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New clashes as Filipinos flee Sabah

Standoff leader reported alive and in hiding

  • Joe Torres, Manila
  • Philippines
  • March 6, 2013
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Hundreds of Filipinos have fled fighting in disputed Sabah amid reports of new clashes on Wednesday between Malaysian security forces and supporters of the Sulu Sultan.

At least 280 people from western Mindanao within the Sulu Sultanate have already left and arrived back in the Philippines, said Ramon Santos, director of the Office of Civil Defense of the provinces of Basilan, Sulu and Tawi Tawi.

“[They] are not directly involved in the conflict,” he said, but had been scared away by the violence that has seen at least 27 killings since Friday, including two Filipino imams, eight Malaysian policemen and others linked to the recently ended standoff in Lahad Datu.

Malaysian news agencies reported explosions on Wednesday afternoon as Malaysian authorities continued their mopping up operations.

They also reported "several sightings" of suspected followers of Kiram in Lahad Datu and Filipino "intruders" masquerading as villagers.

Abraham Idjirani, a spokesman for the Sultan, said he spoke by phone on Wednesday with Raja Muda Agbimuddin Kiram, the leader of the standoff group and younger brother of the Sultan.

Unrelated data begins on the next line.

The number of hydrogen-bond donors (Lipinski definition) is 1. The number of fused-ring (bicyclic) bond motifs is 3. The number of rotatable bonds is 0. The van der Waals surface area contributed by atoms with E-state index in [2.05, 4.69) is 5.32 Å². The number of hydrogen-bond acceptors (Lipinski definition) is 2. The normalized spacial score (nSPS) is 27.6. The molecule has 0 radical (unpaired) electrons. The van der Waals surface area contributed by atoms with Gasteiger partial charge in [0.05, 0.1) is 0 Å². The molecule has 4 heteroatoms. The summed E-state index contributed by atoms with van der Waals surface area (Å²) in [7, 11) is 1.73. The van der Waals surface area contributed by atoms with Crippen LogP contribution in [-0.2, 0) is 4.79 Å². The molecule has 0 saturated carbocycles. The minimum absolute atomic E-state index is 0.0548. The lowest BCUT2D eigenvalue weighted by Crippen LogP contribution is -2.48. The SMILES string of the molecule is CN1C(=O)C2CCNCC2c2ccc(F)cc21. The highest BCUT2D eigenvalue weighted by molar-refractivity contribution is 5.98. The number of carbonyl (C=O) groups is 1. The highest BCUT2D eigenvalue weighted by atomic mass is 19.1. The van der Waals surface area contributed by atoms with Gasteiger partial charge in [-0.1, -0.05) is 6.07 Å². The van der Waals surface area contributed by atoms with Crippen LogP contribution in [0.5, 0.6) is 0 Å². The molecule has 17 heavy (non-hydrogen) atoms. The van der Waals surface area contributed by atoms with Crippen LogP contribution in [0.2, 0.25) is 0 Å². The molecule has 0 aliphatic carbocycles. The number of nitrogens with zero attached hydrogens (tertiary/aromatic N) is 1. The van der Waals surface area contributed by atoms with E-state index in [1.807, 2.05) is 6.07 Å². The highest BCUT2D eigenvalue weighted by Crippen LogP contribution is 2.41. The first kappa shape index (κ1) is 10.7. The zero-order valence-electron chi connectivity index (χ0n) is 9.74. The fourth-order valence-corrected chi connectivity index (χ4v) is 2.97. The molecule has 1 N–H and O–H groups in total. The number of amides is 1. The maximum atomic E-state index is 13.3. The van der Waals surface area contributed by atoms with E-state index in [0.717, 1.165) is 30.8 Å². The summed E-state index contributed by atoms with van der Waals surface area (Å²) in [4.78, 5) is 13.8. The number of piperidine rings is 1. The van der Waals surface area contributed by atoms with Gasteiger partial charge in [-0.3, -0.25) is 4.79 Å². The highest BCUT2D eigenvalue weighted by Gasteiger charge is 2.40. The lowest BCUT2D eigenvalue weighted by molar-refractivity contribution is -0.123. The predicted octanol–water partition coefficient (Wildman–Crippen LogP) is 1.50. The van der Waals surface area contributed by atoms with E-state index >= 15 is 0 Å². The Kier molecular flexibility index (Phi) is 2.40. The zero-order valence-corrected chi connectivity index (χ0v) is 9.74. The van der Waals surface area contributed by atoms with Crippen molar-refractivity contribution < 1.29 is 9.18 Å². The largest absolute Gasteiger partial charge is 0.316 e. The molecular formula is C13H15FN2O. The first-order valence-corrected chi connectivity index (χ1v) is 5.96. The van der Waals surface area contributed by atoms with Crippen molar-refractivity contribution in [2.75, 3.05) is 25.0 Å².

"He and his men are in good condition, but they heard an exchange of gunfire between the [Malaysian] police and an unknown group," said Idjirani.

Idjirani speculated that the unidentified armed men may be reinforcements from Mindanao, a development reported in the Philippines press which would represent a further escalation of the crisis.

A senior military official who requested anonymity as he is not authorized to speak on the issue, said he doubted that reinforcements could get through with Malaysia and the Philippines working together to prevent such an escalation.

"There are 10 ships of the Philippine Navy in the area, plus corresponding ships from Malaysia. It would be very difficult to go to Sabah," he said.

Governor Saikul Sahali of Tawi Tawi said that hostilities in Sabah had meant that the flow of Malaysian goods across the Sulu Strait to Mindanao had slowed.

"That is our problem now. Most of our goods in Tawi-Tawi are from Malaysia, and we are already affected,” he said.

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